Stress leads to physical tension in your body. Under stress, your body releases higher amounts of the hormones adrenaline, cortisol, and nor-epinephrine. These hormones are responsible for boosting energy and alertness, raising heart rate and blood pressure, and priming your body for the “fight or flight” response. These stress responses contribute to: 

  • Difficulty falling asleep
  • Trouble staying asleep throughout the night
  • Waking very early
  • Waking feeling un-rested and un-refreshed by sleep

Stress and sleep exist in a bi-directional relationship. Just as stress and anxiety trigger insomnia and other sleep problems, lack of sleep increases stress and anxiety. Poor sleep makes us more vulnerable to the symptoms of anxiety, including: 

  • Irritability and short-temperedness
  • Feelings of being overwhelmed
  • Struggles with motivation
  • Trouble with concentration and memory recall
  • Lack of energy
  • Increased emotional reactivity

High stress and lack of sleep both contribute to greater risks for mental and physical illness. Stress and insufficient sleep are both linked to obesity and weight gain, anxiety and depression, type 2 diabetes and other metabolic disorders, cardiovascular disease, and cognitive dysfunction.

So you can see why it’s important to improve the quality and quantity of your sleep!

I’ve put together a relaxation and meditation training for improving your sleep. Put it into practice each night before going to bed to give you a better nights rest, and a less stress-filled day.

Relaxation Meditation Techniques

Autogenic Training

This is an effective method for reducing stress and improving your sleep. It works by using a series of exercises to focus the mind’s attention to specific physical sensations of the body, in order to relax both mentally and physically. Autogenic training focuses the mind on creating sensations of warmth and heaviness in different areas of the body. This series of exercises use both visual imagery and verbal cues to relax physically as well as to quiet and calm your thoughts.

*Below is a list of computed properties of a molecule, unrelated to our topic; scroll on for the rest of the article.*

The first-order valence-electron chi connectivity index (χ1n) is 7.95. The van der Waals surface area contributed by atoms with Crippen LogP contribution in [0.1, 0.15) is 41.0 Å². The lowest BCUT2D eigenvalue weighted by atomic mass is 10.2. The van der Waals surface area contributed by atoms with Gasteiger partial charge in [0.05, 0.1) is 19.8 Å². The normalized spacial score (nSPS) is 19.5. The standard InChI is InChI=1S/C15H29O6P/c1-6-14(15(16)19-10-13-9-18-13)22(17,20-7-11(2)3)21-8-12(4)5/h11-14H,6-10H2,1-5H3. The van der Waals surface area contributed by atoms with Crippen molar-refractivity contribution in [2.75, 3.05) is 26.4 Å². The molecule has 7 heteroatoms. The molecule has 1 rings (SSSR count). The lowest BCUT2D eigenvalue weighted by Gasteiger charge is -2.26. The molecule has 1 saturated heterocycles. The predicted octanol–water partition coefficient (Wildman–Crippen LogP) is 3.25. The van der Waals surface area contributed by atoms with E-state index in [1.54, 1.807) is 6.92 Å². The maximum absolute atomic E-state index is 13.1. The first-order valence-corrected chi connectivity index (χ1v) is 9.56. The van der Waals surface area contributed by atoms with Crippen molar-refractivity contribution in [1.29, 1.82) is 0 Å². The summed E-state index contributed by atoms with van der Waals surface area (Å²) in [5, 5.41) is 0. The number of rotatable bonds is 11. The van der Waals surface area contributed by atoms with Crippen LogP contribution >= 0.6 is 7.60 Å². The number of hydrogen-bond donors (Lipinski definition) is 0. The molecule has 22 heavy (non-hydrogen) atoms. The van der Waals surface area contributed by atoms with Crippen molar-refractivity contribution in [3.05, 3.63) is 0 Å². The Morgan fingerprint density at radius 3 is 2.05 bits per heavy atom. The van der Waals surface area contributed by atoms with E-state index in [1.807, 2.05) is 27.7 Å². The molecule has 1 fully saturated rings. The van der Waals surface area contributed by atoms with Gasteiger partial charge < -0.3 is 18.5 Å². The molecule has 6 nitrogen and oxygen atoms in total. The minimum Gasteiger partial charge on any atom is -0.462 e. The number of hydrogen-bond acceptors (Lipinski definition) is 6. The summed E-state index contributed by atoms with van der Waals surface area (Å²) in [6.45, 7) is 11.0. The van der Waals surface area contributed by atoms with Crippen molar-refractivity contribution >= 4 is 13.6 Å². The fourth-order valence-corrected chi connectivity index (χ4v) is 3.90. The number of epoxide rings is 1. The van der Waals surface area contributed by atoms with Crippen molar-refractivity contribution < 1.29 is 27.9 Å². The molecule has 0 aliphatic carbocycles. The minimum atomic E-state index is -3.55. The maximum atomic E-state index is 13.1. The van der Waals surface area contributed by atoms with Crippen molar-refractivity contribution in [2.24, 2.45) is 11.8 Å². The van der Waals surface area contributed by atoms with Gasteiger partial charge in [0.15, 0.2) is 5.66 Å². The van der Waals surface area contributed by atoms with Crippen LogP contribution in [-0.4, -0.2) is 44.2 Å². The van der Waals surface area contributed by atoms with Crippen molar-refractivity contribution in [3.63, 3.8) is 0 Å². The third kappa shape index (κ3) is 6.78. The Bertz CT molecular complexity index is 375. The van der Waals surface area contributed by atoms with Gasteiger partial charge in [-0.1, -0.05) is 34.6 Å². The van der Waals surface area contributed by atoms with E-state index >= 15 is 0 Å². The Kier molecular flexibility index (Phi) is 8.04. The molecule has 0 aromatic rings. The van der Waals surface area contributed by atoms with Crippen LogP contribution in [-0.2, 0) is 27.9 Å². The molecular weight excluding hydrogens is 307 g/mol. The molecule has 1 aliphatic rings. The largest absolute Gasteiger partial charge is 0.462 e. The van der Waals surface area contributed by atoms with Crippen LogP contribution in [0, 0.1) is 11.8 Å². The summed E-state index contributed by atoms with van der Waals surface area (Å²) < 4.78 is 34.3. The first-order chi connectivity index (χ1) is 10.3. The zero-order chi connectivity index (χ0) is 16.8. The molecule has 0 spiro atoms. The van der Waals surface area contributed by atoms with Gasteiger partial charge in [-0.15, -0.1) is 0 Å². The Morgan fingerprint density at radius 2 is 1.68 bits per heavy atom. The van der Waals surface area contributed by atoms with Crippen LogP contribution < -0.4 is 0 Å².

AT exercises are most effective when practiced regularly. Incorporating autogenic training into your nightly routine can help you prepare the body and the mind for sleep.

Autogenic training is easy and can be done anywhere.

No special equipment is needed and it can be done in less than 10 minutes.

How to Do Autogenic Training

First, sit or lie down in a comfortable position someplace where you won’t be disturbed.

Uncross your legs and relax your arms at your sides.

Take a few slow, deep breaths then say to yourself the following statements slowly.

Repeat each 3 to 6 times. Visualizing and feeling each sensation as you say or think these statements.

  1. My arms are heavy. My left arm is heavy. My right arm is heavy. Both of my arms are heavy.
  2. My legs are heavy. My left leg is heavy. My right leg is heavy. Both of my legs are heavy.
  3. My arms are warm. My left arm is warm. My right arm is warm. Both of my arms are warm.
  4. My legs are warm. My left leg is warm. My right leg is warm. Both of my legs are warm.
  5. My heartbeat is calm and regular.
  6. My breathing is calm and regular.
  7. My abdomen is warm.
  8. My forehead is cool.

When you are done, take a few deep breaths and slowly open your eyes.

Autogenic training is so simple you might be tempted to think it can’t be that effective. But that would be selling it short.

This relaxation technique can easily be paired with Progressive muscle relaxation as well.

Progressive relaxation